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Surgical Medicine Open Access Journal

Assessment of Spontaneous Pneumomediastinum: Experience with 15 Patients

Mehmet Sarikaya* and Fatma Ozcan

Department of Pediatric Surgery, Selcuk University Medical Faculty, Alaeddin Keykubat Campus, Turkey

*Corresponding author:Mehmet Sarikaya, Department of Pediatric Surgery, Selcuk University Medical Faculty, Alaeddin Keykubat Campus, Turkey

Submission: May 15, 2022Published: May 23, 2022

DOI: 10.31031/SMOAJ.2023.05.000609

ISSN 2581-0379
Volume5 Issue2


Aortic rapid deployment and sutureless bioprostheses have opened up a new avenue for treatment of complicated scenarios of aortic Infective Endocarditis (IE). These prostheses allow to technically simplify the intervention, as the aortic annulus manipulation is minimized, and to reduce both Cardiopulmonary Bypass (CPB) and Aortic Cross-Clamp (AXC) times. Nowadays, there is growing evidence to suggest that Sutureless Aortic Valve Replacement (SU-AVR) with the Perceval (Livanova) valve associates with shorter CPB and AXC times as well as with improved hemodynamics compared to conventional stented bioprostheses [1,2]. These features might be especially appealing when operating on patients undergoing complex procedures, as multivalvular surgery [3] or surgery for Infective Endocarditis (IE) [3]. Patients with IE present with increased inflammatory and vasoactive mediators and, usually, with multiple comorbidities [4]. In fact, prolonged AXC and CPB times have been associated with mortality and development of severe complications after valvular surgery for IE [5]. Therefore, these patients will probably benefit most from shortening CPB and AXC, as well as the CPB-related inflammatory response. This study aims to analyze the short and mid-term clinical and hemodynamic outcomes of treating complicated native or prosthetic aortic IE with Perceval bioprostheses.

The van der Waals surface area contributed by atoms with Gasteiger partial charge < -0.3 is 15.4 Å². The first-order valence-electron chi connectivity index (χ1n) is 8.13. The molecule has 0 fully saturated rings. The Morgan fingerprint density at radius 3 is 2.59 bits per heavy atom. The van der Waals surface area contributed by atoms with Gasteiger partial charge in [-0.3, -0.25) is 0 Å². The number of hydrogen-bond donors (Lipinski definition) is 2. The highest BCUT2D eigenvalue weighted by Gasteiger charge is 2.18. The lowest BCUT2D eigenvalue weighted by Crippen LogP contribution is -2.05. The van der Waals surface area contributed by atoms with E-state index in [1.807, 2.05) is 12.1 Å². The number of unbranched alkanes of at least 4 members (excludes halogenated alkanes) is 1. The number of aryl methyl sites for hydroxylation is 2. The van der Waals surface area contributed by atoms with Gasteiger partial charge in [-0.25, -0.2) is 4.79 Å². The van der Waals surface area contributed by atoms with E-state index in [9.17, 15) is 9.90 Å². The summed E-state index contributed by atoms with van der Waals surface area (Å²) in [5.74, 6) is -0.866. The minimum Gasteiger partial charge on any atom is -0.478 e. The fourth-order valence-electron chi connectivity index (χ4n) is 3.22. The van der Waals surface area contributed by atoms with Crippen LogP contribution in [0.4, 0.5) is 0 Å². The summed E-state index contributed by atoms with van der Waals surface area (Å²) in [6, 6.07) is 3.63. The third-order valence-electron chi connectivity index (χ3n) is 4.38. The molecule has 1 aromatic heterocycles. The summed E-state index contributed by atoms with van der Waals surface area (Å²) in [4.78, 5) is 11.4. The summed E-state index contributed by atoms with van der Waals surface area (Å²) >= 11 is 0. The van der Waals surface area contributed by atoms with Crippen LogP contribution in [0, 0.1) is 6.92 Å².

Materials and Methods

Pneumomediastinum, also known as “mediastinal emphysema”, is the presence of air in the mediastinum. Spontaneous Pneumomediastinum (SPM) is the presence of free air in the mediastinum without any causal factor such as trauma, mechanical ventilation, or iatrogenic injury [1]. SPM is a rare entity that is often triggered by activities that cause acute changes in intrathoracic pressure, such as childbirth, strenuous exercise, vomiting, and coughing. It was first described in adults in 1939 and is much less common in children [2]. Free air may leak from the ruptured alveoli into the pulmonary interstitium and then reach the mediastinum through the bronchovascular sheaths. It can migrate from the mediastinum to the neck, esophagus, submandibular space, and retropharyngeal space. Its incidence in the pediatric population ranges from 1/8000 to 1/15000 [3]. There are two peak points for the disease, 6 months to 4 years old and 15 to 18 years old, and it is more common in male patients [4,5]. While tallness and thinness are known risk factors for spontaneous pneumothorax, no significant demographic features have been identified for SPM. There is no consensus or standardization for the treatment of the disease and the management of the disease process. In this study, we aimed to share our 10-year experience in the management of SPM cases in children.